Tropical Fruits

And Their Secrets

5 min read by Dmitri and Betty. Published in Essays, Stories.

I saw my first pineapple bloom under a shade behind a temple in Chiang Dao. Along with its fruiting spiny brothers, it was firmly attached to a thick shoot, stretching upwards three feet from the ground. Having discovered its alluring and unexpected origins sparked an infatuation with finding and photographing the unique, often unknown moments in the life of tropical fruits.

Countless jackfruits swelling in the yards, high above the ground, the weight of two watermelons each were next. Underneath their spiky olive-green bark, once peeled, there’s a cluster of baby-fist-sized bright-yellow bulbs that surround the chestnut-like seeds. The bulbs’ fleshy, fragrant, and sweet texture tastes like a chewy, utmost flavourful banana with a strong hint of bubblegum. A novelty for most western tourists, they are sometimes confused with the infamous durian, a fruit with a smell strong enough to be banned in most vehicles and hotels.

Though I’ve looked, I wasn’t lucky enough to discover durian grow outside a plantation.

Nevertheless, my fascination and the opportunity to see tropical fruits grow in the yards, on the streets, and at the parks throughout my years as an expat in Thailand has produced a modest collection of images.

From the top: pineapple, jackfruit, coffee, banana, pomegranate, mango.

That photo, above, of the red berries growing on a bush with thick, dark-green leaves has been taken at a small coffee plantation near the peak of Doi Suthep mountain. Their pits, which apparently aren’t even beans, are washed, sun-dried, and roasted year-round to feed the countless espresso machines in Thailand and around the world.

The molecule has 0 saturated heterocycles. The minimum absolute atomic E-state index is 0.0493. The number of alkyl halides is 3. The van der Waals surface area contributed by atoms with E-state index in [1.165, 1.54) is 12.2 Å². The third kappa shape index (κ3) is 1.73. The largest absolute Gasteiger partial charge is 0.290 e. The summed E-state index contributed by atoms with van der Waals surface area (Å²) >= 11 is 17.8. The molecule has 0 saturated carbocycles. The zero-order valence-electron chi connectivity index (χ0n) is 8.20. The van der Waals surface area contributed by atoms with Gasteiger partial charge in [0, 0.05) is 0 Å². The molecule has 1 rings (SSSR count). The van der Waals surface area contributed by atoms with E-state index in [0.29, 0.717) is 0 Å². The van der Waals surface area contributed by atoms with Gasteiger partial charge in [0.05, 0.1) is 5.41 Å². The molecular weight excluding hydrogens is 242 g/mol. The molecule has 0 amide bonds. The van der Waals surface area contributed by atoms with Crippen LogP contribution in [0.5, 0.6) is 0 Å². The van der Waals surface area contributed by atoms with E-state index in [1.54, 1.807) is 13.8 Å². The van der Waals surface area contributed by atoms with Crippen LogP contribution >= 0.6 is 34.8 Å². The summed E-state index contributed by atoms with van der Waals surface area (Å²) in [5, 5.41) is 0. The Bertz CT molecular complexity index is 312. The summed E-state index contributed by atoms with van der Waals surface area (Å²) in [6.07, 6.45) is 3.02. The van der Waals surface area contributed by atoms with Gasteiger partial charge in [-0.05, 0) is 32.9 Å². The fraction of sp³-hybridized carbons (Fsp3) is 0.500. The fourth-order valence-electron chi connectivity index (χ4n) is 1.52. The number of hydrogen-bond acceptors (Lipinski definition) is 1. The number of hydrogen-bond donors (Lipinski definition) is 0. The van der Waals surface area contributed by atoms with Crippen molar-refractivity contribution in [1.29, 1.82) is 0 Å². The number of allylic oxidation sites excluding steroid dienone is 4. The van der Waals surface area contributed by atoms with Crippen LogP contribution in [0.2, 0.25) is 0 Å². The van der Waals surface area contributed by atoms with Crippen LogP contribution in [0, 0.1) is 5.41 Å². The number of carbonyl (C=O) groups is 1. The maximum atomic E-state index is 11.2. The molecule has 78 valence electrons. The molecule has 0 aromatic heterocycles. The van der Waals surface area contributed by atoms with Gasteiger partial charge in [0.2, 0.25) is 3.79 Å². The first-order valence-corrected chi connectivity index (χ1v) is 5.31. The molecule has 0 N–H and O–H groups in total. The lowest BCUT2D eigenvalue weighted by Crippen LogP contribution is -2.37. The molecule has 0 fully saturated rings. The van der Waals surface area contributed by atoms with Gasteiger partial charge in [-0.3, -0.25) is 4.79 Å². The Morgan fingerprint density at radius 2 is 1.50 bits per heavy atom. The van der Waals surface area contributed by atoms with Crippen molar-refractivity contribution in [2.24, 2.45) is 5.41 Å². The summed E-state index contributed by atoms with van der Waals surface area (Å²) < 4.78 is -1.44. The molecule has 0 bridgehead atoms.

Dragonfruit.

The tiny bananas sprouting out of a large hanging flower under the massive green leaves in the midst of a damp jungle are likely of a burro variety. Unlike the slender, long, and mild-tasting cavendish type, most commonly found in the western grocery stores, burros are stout, have thicker skin and are a bit rougher in appearance. They are also much sweeter and have a satisfyingly-dense and creamy texture, fantastic with yoghurt, and more than decent when fried with sesame seeds.

The pomegranate bulb, dripping down from its wiry branch demanded a photograph, though the first time I’ve seen one was in Beijing years ago, in a much colder climate.

Papaya.

Mangoes, of course, could only afford their massive trees to grow in the warm, moist tropical climate. In Thailand, I discovered at least two different varieties of that fruit and the fact that it’s delicious even when green.

Dragonfruit looks incredible. It is also a cactus. Though it tastes seedy and bland.

Finally, there’s papaya. Most often served as a dessert it’s also a part of many savoury dishes, notably Som Tam, a spicy green papaya salad. The tree that bears the fruit looks like a twig, no thicker than a forearm with sparse weeds sticking out at the top. Miraculously, it can produce dozens of stretched-out melons each season.

In my photographs, I’ve looked for images that resembled the allure of the moments commonly unseen or ignored. As the fruits are transactionally consumed while wrapped up in plastic, marked sale, sweet, or healthy.

Undoubtedly, this collection is incomplete.